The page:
Modernist architecture in Armenia: past, present and future // Interview with Anna Bronovitskaya - Move2Armenia

Modernist Architecture in Armenia: The Past, Present and Future // Interview with Anna Bronovitskaya

Modernist Architecture in Armenia: The Past, Present and Future // Interview with Anna Bronovitskaya

How do you understand that the building in front of you is a monument of architecture of Modernism era? What is it all about, and why does modernist architecture leave no one indifferent: people adore it or hate it? What do the films of George Lucas and the old building of Zvartnots airport have in common? We touched upon these issues and much more with Anna Bronovitskaya, a historian of architecture and art critic, who is currently working on a guide-book on the modernist architecture of Yerevan and its environs.

Watch the full video of the interview with the incredible shots of amazing sites from a bird's eye view on our YouTube channeland don't forget to subscribe; a lot of interesting stuff still to come!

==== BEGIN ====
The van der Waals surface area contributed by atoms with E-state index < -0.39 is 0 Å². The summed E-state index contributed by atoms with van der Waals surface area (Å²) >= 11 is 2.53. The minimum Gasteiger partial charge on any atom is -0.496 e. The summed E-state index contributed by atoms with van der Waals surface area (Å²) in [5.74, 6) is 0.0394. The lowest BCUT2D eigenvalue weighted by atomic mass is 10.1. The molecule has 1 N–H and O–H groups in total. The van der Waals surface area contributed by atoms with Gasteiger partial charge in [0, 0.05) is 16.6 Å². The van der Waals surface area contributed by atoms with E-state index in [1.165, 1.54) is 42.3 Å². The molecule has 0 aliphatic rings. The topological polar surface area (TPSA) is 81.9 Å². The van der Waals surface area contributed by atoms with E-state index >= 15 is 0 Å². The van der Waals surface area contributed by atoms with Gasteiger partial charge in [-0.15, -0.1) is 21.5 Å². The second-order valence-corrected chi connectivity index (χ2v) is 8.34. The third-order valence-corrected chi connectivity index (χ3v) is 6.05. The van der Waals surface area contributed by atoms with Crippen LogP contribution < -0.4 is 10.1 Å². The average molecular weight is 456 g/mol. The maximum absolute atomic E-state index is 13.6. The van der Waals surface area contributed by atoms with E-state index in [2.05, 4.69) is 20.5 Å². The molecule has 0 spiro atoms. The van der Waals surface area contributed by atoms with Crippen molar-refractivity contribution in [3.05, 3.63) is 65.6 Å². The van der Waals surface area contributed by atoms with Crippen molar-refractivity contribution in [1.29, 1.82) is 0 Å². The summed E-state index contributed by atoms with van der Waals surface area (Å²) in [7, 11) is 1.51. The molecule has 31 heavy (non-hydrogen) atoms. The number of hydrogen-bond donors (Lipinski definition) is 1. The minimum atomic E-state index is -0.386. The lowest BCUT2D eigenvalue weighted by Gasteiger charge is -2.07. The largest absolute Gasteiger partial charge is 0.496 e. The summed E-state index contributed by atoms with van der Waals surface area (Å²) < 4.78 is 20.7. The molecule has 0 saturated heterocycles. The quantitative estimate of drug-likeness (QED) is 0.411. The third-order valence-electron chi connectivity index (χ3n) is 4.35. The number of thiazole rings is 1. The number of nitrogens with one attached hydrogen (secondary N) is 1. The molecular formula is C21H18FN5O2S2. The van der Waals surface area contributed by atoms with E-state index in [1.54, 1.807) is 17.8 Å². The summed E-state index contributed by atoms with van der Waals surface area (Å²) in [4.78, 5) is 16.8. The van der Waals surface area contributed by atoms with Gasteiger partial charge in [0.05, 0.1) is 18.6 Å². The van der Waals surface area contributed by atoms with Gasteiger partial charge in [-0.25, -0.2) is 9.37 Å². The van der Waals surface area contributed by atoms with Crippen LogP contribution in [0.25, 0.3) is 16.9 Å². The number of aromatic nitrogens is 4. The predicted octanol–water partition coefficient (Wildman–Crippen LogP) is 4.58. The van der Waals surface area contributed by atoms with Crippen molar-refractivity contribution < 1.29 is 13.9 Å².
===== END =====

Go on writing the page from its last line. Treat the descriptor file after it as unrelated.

You will also find top recommendations on famous as well as on little-known amazing modernist era buildings in this video. Watch, save and share it with your friends. We recommend you take a walk and explore each of these amazing buildings yourselves.

S: French gardener Joseph Monnier grew tulips and constantly faced the problem of them falling. He tried to make clay fences to support them, but they were loose, wooden ones didn't last long. Monier came up with the idea of making a grid of iron and poured cement over it. Can we call him the forefather of Modernism?

A: I would argue with the idea of Modernism being reduced to iron and concrete, nonetheless, this gardener always appears in our stories about where modern architecture came from.

S: How long have you been in Armenia?

A: I have been here for the second time; I have spent almost a month here. I spent a month in Yerevan last autumn as well.

S: You are currently writing a book on Yerevan modernist architecture, which continuesthe series of Garage Museum of Contemporary Art program on Moscow, Leningrad and Alma-Ata Modernism. Are there any peculiarities in working on this particular book, perhaps in the process of information collection?

A: This is a part of a bigger project. We want to cover different regions of the former Soviet Union, if possible, because these books are guides, they are intended for a wide audience. At the same time, we want to make them at an academic level: so that all the information is checked, so that there are plans, correct names, correct dates, links to sources of information, and so on.